4) Ironman by Chris Crutcher OR Out of the Dust by Karen Hesse OR Make Lemonade by Virginia Euwer Wolff (Topic: Adolescent Angst & Coming of Age - corresponding)

5) Tangerine by Edward Bloor OR The Face on the Milk Carton by Caroline Cooney OR Holes by Louis Sachar (Topic: Adventure, Mystery & Suspense - corresponding)

6) The Outsiders by S.E. Hinton OR Permanent Connections by Sue Ellen Bridgers OR The Rain Catchers by Jean Theisman OR Ophelia Speaks by Sara Shandler (Topic: YA Novels by Women Authors: Gender Issues - corresponding)

7) Roll of Thunder, Hear My Cry by Mildred Taylor OR Words by Heart by Ouida Sebestyen OR The Watsons Go to Birmingham by Christopher Paul Curtis (Topic: People of Color - corresponding)

8) Ender’s Game by Orson Scott Card OR The Giver by Lois Lowry OR Harry Potter and the Sorcerer’s Stone OR The Silver Kiss by Annette Curtis Klause (Topic: Science Fiction, Fantasy, & the Macabre - corresponding)

B. Learning teams are comprised of four to five people. Two alternative book reports are required. Whenever you choose to do an alternative book report, you do not have to do a reader response for that week.
a. Alternative book reports are to come from the "Reading Projects and Activities" handouts available in your packets and will be explained in class (each student will complete at least two of these – equivalent to “A” projects).

b. Reader-Responses are to follow the examples provided in your packets and will be explained in class.

c. You may not use a "Creative Alternative Book Report" selection more than once so PLEASE NUMBER), but other forms of responses not on these handouts may be used.

d. Copies DO NOT need to be made for classmates, but they will be shared in class.

3. Read six (6) young adult (YA) novels of choice:
A. Read and annotate six (6) chosen adolescent novels. Your selections must correspond with the topics being discussed in class. These novels should fit the above definition for YA lit., be recent (no earlier than a 1995 copyright), or approved by me; refer to your texts for suggestions. Your annotation should be one single typed page, and copies should be made for the rest of the class each time a corresponding novel of choice is due. These annotations must follow the provided format and include the following itemized information:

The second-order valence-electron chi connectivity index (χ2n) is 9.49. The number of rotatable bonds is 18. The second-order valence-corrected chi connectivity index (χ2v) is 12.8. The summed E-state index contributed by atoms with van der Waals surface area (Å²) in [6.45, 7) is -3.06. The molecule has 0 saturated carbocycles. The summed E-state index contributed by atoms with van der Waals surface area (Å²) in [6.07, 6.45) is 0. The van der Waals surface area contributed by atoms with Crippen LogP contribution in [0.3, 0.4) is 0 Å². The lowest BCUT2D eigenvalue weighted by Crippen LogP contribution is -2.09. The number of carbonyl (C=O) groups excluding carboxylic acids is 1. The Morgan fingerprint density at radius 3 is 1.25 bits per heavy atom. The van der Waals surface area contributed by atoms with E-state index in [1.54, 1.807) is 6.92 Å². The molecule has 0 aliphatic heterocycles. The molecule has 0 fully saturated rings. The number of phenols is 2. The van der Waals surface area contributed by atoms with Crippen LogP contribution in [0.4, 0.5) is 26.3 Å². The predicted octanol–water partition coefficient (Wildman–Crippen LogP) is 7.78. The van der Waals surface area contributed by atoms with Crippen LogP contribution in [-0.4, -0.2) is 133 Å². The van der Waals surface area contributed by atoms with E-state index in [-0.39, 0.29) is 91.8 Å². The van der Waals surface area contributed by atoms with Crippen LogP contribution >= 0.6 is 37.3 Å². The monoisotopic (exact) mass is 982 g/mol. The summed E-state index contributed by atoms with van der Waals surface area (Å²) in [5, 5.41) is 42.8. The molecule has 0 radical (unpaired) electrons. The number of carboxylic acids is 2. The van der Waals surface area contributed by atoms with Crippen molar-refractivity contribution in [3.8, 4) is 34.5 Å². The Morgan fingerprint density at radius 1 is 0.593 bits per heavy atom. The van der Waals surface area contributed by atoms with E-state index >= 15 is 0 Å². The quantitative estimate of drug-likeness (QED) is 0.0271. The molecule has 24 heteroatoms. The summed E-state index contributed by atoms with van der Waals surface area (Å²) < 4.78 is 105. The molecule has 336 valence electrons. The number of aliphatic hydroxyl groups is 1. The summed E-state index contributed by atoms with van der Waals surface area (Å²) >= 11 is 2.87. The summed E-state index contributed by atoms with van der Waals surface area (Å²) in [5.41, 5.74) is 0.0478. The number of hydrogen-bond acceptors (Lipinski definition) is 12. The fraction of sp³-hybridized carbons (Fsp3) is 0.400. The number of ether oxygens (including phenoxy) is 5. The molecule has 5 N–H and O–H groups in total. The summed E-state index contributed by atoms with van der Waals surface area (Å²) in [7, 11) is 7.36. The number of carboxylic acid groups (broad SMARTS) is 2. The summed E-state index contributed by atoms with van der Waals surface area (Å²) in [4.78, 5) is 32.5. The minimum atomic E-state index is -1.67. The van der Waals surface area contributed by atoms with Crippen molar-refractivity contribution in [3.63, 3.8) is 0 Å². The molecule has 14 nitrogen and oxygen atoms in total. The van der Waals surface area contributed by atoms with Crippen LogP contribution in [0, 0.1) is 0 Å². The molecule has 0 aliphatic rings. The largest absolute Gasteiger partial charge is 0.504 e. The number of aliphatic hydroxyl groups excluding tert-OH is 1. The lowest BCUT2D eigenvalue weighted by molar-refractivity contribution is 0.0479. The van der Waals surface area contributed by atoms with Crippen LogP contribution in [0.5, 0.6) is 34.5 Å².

a. All bibliographic information (author, title, copyright, publisher, number of pages, ISBN # as well as a relevant heading or headings (see The Adolescent)

b. A brief summary (in your own words)

c. A brief evaluation using the “Criteria for Judging a Book’s Worth”

d. A brief recommendation addressing both readability (information found on the book or by you doing a readability formula) and suitability (your thoughts about the best audience for the novel, including any possible ramifications?)

e. Your ideas about teaching the novel
B. Although annotations make nice references for us to refer to as teachers, they can be rather boring if several are read to us at one sitting. Each time we share our choice novels, you will be expected to develop and practice your booktalking skills. Opportunities will exist for you to practice in your learning teams, but periodic large group presentations will also be required.
4. Using a favorite passage from any adolescent novel you have read, you are to develop a literature/composition activity (lit/comp activity). This is to be typed (1-3 pgs.) and copies made for the rest of the class. I have included examples to serve as models.
A. Include all bibliographic information.

B. Include the page number of the excerpt.

C. Generate 3-5 writing activities that students can write on based on the excerpt, not based on the entire novel.
5. Adolescent Literature as a Complement to the Classics
A. Group projects (3-5 people per group)

B. Read one (1) chapter from the text and do it as though you were a middle or high school student.

C. Prepare a 15 to 20 minute presentation to the class covering the highlights of your learning. Besides sharing your artifacts, be prepared to share your covert learning experiences.

D. Provide annotations of all young adult novels that have not been read by the class, and make copies for each class member.

E. It is assumed that all learning team members will share in a fair distribution of the work.

F. It is suggested that you divide your work responsibilities early in the semester.

G. It is advised that you read the chapters that other classmates are presenting.
6. The At-Risk Adolescent in Today's Schools Bibliography
A. Group project (3-5 people per group)

B. Pick one topic and read at least six articles per group pertaining to the topic (at least two articles need to come from other sources than those listed on the bibliography)